The remaining special verdict questions asked: whether, if Lee H. had failed to visit or communicate with Isaiah H during the alleged abandonment period, Lee H. had good cause for doing so; whether Lee H. communicated about Isaiah H. with the County during the alleged abandonment period; and whether, if Lee H. did not communicate about Isaiah H. with the County during the alleged abandonment period, Lee H. had good cause for failing to do so.
 There is some ambiguity as to what Lee H. means by a “stipulation,” but it seems clear at a minimum that he means a personal stipulation by the parent, not a stipulation through an attorney.
 In Walworth County Department of Health & Human Services v. Andrea L.O., 2008 WI 46, 309 Wis. 2d 161, 749 N.W.2d 168, the supreme court urged circuit courts in future TPR proceedings to “consider personally engaging the parent in a colloquy explaining that a stipulation to an element withdraws that element from the jury’s consideration and determining that the withdrawal of that element from the jury is knowing and voluntary.” Id., ¶55 (emphasis added); see also Manitowoc Cnty. Human Servs. Dep’t v. Allen J., 2008 WI App 137, ¶¶1-3, 16-17, 314 Wis. 2d 100, 757 N.W.2d 842 (reversing a TPR order when there was a stipulation before trial, no colloquy, and evidence to support directed verdict was “sparse”).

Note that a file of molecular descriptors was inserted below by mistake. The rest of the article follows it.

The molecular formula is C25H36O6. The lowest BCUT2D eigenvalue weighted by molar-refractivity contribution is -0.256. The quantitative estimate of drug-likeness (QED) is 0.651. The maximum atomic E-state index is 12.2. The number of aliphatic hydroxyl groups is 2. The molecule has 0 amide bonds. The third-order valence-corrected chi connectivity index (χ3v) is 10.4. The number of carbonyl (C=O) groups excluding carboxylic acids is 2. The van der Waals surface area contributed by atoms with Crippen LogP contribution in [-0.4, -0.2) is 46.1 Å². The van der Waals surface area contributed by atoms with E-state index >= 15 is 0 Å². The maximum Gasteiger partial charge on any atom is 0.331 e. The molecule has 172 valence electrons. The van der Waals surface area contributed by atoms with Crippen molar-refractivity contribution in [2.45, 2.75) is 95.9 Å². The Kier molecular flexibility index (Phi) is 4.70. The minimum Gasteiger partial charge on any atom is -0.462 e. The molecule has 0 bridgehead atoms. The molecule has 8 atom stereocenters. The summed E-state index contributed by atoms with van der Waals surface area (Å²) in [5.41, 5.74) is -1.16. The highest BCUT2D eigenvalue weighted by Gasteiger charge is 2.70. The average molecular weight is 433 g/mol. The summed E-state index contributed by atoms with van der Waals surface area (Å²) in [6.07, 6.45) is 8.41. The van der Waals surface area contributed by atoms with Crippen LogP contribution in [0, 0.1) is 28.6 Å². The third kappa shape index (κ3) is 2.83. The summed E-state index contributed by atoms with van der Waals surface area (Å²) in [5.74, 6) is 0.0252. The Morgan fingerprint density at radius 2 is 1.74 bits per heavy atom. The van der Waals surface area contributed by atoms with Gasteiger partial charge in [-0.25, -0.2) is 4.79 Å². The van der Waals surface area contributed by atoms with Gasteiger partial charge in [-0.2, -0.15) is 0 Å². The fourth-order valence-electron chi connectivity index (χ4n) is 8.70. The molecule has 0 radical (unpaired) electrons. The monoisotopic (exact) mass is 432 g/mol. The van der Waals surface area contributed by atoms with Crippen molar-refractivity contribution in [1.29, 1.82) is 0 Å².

Lee H. points to no authority in support of his argument that proof of receipt is required other than D.F.R. v. Juneau County Department of Social Services, 147 Wis. 2d 486, 433 N.W.2d 609 (Ct. App. 1988), overruled by Cynthia E. v. La Crosse County Human Services Department, 172 Wis. 2d 218, 229-30, 493 N.W.2d 56 (1992), and by Waukesha County v. Steven H., 2000 WI 28, ¶29, 233 Wis. 2d 344, 607 N.W.2d 607. The County argues that there is no such requirement. Without addressing the merits, we note only that, putting aside the question of whether D.F.R. retains precedential value, D.F.R. does not on its face directly address whether Wis. Stat. §§ 48.415(1)(a)2. and 48.356(2) require the petitioner (here the County) to prove that the parent received the order used to satisfy this element of abandonment.
 Lee H. did not file a reply brief.
 The record reflects that the County was prepared to provide a “social service specialist” to fill the role of “an adult sober chaperon,” so Lee H.’s argument understandably focuses on the requirement that he obtain his supervising agent’s approval.